A government employee accused of harassing a Dunedin business owner said he saved photos of the man's family on his computer because he was scared.

The Crown says the pictures police forensic analysts found on the man's laptop actually showed a warped interest in the complainant, which resulted in two-and a-half years of stalking.

The 39-year-old defendant, who has name suppression, is on trial before the Dunedin District Court accused of criminal harassment, threatening to cause grievous bodily harm and intentional damage.

The identities of the complainant and his sister are also suppressed.


The alleged abuse involved putting the complainant's details at a gay meeting place, creating a fake homosexual dating profile online using his photos and sending a sex toy to his workplace.

The prosecution case closed this morning and defence counsel Anne Stevens said her client would enter the witness box.

Two of the accused's former colleagues would give also evidence this week, she said.

The defendant and complainant had never met before June 14, 2012 when the former parked outside the businessman's workplace, blocking a rear entrance.

That saw the man's car ticketed and, at the start of this week, the complainant spoke about how the alleged harasser confronted him in an intimidating manner and vowed to get off the infringement.

The defendant had a different version of events, telling the court he went to the premises to apologise for the inconvenience he had caused.

"Are you here about that effing car?" the complainant allegedly asked before threatening to move it with a forklift.

The defendant said he parked the car slightly further down the road the following day to allow access, but still received the text message: "clever parking, dick head".

Around that time, he found his tyre had been deflated and there was a dent in his door, which led to him making a police complaint, the court heard.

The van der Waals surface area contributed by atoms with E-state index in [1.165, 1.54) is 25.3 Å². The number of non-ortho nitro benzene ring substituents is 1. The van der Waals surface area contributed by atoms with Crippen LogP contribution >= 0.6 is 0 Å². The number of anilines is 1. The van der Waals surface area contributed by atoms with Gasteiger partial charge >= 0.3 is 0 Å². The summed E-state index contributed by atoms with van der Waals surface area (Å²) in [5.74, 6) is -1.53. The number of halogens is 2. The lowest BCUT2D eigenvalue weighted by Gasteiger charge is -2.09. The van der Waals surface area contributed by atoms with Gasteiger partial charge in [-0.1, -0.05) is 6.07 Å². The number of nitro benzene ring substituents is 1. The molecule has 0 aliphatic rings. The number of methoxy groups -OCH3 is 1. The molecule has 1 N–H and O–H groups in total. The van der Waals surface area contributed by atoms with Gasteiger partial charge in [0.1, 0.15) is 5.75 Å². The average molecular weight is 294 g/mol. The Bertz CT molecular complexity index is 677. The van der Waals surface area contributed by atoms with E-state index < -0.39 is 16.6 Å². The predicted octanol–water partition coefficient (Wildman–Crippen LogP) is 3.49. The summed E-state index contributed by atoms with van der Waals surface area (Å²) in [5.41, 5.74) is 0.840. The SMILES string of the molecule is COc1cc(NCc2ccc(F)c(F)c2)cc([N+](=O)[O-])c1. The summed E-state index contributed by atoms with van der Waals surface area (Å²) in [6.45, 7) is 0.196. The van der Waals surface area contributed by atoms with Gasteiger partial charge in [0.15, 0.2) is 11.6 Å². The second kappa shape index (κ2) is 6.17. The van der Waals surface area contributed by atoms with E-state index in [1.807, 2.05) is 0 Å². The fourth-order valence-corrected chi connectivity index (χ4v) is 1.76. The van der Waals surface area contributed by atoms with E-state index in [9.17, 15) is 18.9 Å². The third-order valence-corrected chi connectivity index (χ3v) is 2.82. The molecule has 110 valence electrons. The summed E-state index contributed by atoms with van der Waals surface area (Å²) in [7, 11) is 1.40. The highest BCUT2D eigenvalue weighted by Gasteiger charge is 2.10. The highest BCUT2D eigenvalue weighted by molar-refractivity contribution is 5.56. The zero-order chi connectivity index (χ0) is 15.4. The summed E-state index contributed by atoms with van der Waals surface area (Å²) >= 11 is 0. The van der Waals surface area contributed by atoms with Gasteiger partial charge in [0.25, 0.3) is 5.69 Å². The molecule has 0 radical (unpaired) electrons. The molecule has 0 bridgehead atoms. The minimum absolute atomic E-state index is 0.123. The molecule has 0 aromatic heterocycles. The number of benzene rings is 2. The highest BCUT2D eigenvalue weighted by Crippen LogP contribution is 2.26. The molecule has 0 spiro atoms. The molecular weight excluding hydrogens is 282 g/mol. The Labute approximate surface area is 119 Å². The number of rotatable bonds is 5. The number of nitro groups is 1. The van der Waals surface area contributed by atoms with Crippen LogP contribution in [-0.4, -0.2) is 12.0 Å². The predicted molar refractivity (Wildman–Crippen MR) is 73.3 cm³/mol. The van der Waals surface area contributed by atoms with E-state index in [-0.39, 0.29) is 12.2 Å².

"I started to panic about what was going to happen next," the government employee said.

On June 18, 2012, the defendant said he set about gathering information about the complainant, which involved him saving various photos he found online.

"I wanted to know: who was this guy and should I be worried about him?" he said. "I saved [the images] and more or less forgot about them."

The defendant told the court he had not contacted the defendant since the original incident.

One of the last examples of alleged harassment was in April, 2015, when the complainant was sent a photo of himself appearing in the Otago Daily Times and which had been defaced with pictures of penises.

The court heard when the defendant's work locker was searched by police there were similar lewd drawings.

The man said he had been "gifted" the artwork by a colleague.

The pair pranked each other, the man explained, and claimed to have put holes in his friend's drink bottle and filled shoes with expanding foam.

The defendant said the graffiti was nothing to do with the complainant, and was completely irrelevant to the case against him.

The trial, before Judge Paul Kellar without a jury, is scheduled to run until the end of this week.